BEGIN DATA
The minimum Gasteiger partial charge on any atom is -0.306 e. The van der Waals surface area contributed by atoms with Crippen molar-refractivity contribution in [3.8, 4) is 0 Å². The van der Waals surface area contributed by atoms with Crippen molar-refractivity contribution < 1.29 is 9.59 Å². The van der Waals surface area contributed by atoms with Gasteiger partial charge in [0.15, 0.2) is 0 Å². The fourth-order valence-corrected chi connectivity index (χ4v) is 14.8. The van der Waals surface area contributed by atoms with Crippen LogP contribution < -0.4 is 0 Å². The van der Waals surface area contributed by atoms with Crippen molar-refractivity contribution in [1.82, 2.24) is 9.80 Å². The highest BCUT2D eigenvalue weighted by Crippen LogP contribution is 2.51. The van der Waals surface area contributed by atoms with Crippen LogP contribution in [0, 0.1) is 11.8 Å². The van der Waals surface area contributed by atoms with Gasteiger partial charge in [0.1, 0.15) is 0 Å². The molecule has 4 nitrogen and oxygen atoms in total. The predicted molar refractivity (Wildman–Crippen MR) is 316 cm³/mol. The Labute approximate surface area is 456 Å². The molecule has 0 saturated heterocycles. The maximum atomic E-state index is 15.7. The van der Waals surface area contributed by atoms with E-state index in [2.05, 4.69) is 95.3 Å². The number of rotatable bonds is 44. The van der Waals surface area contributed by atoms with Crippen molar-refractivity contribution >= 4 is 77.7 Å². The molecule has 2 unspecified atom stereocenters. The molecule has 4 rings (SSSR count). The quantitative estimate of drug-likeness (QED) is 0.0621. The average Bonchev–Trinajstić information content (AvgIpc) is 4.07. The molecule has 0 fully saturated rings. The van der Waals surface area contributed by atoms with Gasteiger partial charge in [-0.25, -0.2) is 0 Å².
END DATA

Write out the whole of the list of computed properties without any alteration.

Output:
The minimum Gasteiger partial charge on any atom is -0.306 e. The van der Waals surface area contributed by atoms with Crippen molar-refractivity contribution in [3.8, 4) is 0 Å². The van der Waals surface area contributed by atoms with Crippen molar-refractivity contribution < 1.29 is 9.59 Å². The van der Waals surface area contributed by atoms with Gasteiger partial charge in [0.15, 0.2) is 0 Å². The fourth-order valence-corrected chi connectivity index (χ4v) is 14.8. The van der Waals surface area contributed by atoms with Crippen LogP contribution < -0.4 is 0 Å². The van der Waals surface area contributed by atoms with Crippen molar-refractivity contribution in [1.82, 2.24) is 9.80 Å². The highest BCUT2D eigenvalue weighted by Crippen LogP contribution is 2.51. The van der Waals surface area contributed by atoms with Crippen LogP contribution in [0, 0.1) is 11.8 Å². The van der Waals surface area contributed by atoms with Gasteiger partial charge in [0.1, 0.15) is 0 Å². The molecule has 4 nitrogen and oxygen atoms in total. The predicted molar refractivity (Wildman–Crippen MR) is 316 cm³/mol. The Labute approximate surface area is 456 Å². The molecule has 0 saturated heterocycles. The maximum atomic E-state index is 15.7. The van der Waals surface area contributed by atoms with E-state index in [2.05, 4.69) is 95.3 Å². The number of rotatable bonds is 44. The van der Waals surface area contributed by atoms with Crippen molar-refractivity contribution >= 4 is 77.7 Å². The molecule has 2 unspecified atom stereocenters. The molecule has 4 rings (SSSR count). The quantitative estimate of drug-likeness (QED) is 0.0621. The average Bonchev–Trinajstić information content (AvgIpc) is 4.07. The molecule has 0 fully saturated rings. The van der Waals surface area contributed by atoms with Gasteiger partial charge in [-0.25, -0.2) is 0 Å².